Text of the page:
12.  A corresponding amendment to clause 17 was introduced by the Government at Report stage. In place of the permissive power for the Secretary of State to establish a mechanism for appeals in relation to approval decisions, there is now a right of appeal to a Magistrates Court. Once again there is a further appeal to the Crown Court for an individual who is dissatisfied with the decision of the Magistrates.

  With reference to the Bill's provisions relating to entry and inspection, the Committee asked:

    "(d)  Please would you inform the Committee what safeguards (if any) you envisage putting in place to prevent the abuse of the power in order to ensure that the powers are justifiable under Article 8.2 and do not violate Article 6 in relation to what seems to be a significant interference with the right to respect for private and family life, home and correspondence guaranteed by Article 8.1 of the Convention, and with the right to be free of coerced self-incrimination under Article 6."

  13.  Clause 18 permits properly authorised persons to enter premises and require the production of relevant documentation in the possession of regulated persons. It provides part of the mechanism whereby the legitimate aim of the regulatory regime is to be enforced. The Department is satisfied that any infringement of the right to privacy is justifiable and necessary in a democratic society in the interests of public safety and for the protection of the rights of others. The purpose of better protecting the general public will not be accomplished unless there is power to check that the new system or regulation is being complied with. In common with other regulatory regimes, such as food hygiene and construction, the power of entry applies only to those who are voluntarily engaged in the trade to which the regulatory regime applies. There is no general power of entry to premises occupied by members of the public. Accordingly the clause does not provide for entry only under warrant.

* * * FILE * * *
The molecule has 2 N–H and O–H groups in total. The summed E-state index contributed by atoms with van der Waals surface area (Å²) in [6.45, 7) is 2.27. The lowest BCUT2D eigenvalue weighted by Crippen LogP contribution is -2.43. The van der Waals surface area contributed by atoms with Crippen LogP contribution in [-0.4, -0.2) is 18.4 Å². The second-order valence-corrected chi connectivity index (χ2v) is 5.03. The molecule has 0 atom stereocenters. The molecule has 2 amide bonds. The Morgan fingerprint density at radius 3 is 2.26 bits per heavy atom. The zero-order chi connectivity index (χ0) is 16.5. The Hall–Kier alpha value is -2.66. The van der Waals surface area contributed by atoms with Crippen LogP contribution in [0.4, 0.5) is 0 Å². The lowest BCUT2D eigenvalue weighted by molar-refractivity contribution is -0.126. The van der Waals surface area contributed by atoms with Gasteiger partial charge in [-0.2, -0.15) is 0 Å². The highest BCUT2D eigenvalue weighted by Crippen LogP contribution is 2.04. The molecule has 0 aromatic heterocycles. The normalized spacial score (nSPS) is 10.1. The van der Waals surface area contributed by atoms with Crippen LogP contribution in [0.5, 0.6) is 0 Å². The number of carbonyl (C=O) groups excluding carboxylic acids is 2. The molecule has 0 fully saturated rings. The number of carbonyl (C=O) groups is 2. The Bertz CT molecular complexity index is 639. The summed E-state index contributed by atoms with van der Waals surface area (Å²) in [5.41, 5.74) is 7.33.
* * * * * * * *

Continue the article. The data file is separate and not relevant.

14.  The Department is conscious of the need to restrict interference with the Article 8 right to privacy to the minimum, whilst ensuring proper enforcement of the new regime. Government amendments introduced at Report stage have further restricted the power conferred by clause 18 and have provided further protection for the rights of the individual. These amendments have been drafted to put on the face of the Bill restrictions that will show that the power of entry is a proportionate response to the legitimate need to enforce the regulatory regime established by the Bill. There will be no power of entry to premises occupied solely as domestic dwellings and any entry to other properties must be made only at a reasonable hour. Those exercising the power of inspection must produce on demand evidence of authorisation and identity. They must draw up a search record and, if requested, give a copy to anyone present on the premises at the time. A further duty will be imposed on the Authority to prepare and publish guidance as to the manner in which the power should be exercised. The Department has therefore taken strenuous efforts to ensure that the power of entry is a strictly proportionate tool to encourage compliance with the new licensing system.

    "(e)  Please would you inform the Committee how you envisage that the power to exempt certain persons from the licensing requirements (clause 4) or to impose special requirements for approval before persons of prescribed descriptions are allowed to provide prescribed security industry services (clause 16) will be used, in order that the Committee may satisfy itself that the criteria for exemption or the imposition of special requirements do not infringe the right to be free from discrimination under Article 14 of the Convention, taken together with other Articles (particularly Article 1 of Protocol No 1)."

  15.  Exemptions from the licensing requirements are provided for in clause 4 in cases where it appears to the Secretary of State that alternative arrangements already apply which make it unnecessary to require such persons to hold a licence. The reason for the exemption is to ensure that the Bill does not impose unnecessary regulatory burdens or waste administrative time in the Authority where suitable alternative arrangements to the Authority's vetting procedures already exist. Clause 4 allows the Secretary of State to prescribe circumstances which will be judged as validly alternative to the Authority's vetting procedures, thereby exempting persons to whom the alternative arrangement apply from the need for a licence.